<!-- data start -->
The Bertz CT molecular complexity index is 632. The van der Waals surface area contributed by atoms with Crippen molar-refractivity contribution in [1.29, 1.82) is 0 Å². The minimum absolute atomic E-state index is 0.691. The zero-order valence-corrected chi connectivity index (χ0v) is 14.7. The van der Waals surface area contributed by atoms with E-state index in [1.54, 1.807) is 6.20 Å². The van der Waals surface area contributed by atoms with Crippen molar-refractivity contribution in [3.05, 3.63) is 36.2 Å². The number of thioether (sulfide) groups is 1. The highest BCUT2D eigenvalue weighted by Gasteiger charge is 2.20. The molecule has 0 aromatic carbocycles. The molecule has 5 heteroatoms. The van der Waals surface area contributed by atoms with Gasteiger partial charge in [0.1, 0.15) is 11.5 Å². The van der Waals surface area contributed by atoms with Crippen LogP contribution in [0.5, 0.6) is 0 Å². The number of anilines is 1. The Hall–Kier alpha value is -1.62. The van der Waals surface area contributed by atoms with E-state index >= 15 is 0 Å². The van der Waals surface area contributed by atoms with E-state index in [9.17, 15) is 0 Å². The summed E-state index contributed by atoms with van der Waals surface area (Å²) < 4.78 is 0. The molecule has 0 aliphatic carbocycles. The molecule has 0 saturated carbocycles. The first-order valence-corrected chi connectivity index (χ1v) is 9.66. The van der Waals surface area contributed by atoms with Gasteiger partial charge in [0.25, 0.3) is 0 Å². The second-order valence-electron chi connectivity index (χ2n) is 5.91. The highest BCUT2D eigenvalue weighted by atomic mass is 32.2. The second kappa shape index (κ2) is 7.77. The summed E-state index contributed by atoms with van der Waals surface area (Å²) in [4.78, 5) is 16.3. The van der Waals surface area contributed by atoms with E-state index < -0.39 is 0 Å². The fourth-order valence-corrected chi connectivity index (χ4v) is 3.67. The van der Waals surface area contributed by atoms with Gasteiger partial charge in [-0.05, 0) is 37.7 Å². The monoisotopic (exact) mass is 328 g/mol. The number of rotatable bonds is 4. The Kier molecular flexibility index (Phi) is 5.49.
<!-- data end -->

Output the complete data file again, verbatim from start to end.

The Bertz CT molecular complexity index is 632. The van der Waals surface area contributed by atoms with Crippen molar-refractivity contribution in [1.29, 1.82) is 0 Å². The minimum absolute atomic E-state index is 0.691. The zero-order valence-corrected chi connectivity index (χ0v) is 14.7. The van der Waals surface area contributed by atoms with E-state index in [1.54, 1.807) is 6.20 Å². The van der Waals surface area contributed by atoms with Crippen molar-refractivity contribution in [3.05, 3.63) is 36.2 Å². The number of thioether (sulfide) groups is 1. The highest BCUT2D eigenvalue weighted by Gasteiger charge is 2.20. The molecule has 0 aromatic carbocycles. The molecule has 5 heteroatoms. The van der Waals surface area contributed by atoms with Gasteiger partial charge in [0.1, 0.15) is 11.5 Å². The van der Waals surface area contributed by atoms with Crippen LogP contribution in [0.5, 0.6) is 0 Å². The number of anilines is 1. The Hall–Kier alpha value is -1.62. The van der Waals surface area contributed by atoms with E-state index >= 15 is 0 Å². The van der Waals surface area contributed by atoms with E-state index in [9.17, 15) is 0 Å². The summed E-state index contributed by atoms with van der Waals surface area (Å²) < 4.78 is 0. The molecule has 0 aliphatic carbocycles. The molecule has 0 saturated carbocycles. The first-order valence-corrected chi connectivity index (χ1v) is 9.66. The van der Waals surface area contributed by atoms with Gasteiger partial charge in [0.25, 0.3) is 0 Å². The second-order valence-electron chi connectivity index (χ2n) is 5.91. The highest BCUT2D eigenvalue weighted by atomic mass is 32.2. The second kappa shape index (κ2) is 7.77. The summed E-state index contributed by atoms with van der Waals surface area (Å²) in [4.78, 5) is 16.3. The van der Waals surface area contributed by atoms with E-state index < -0.39 is 0 Å². The fourth-order valence-corrected chi connectivity index (χ4v) is 3.67. The van der Waals surface area contributed by atoms with Gasteiger partial charge in [-0.05, 0) is 37.7 Å². The monoisotopic (exact) mass is 328 g/mol. The number of rotatable bonds is 4. The Kier molecular flexibility index (Phi) is 5.49.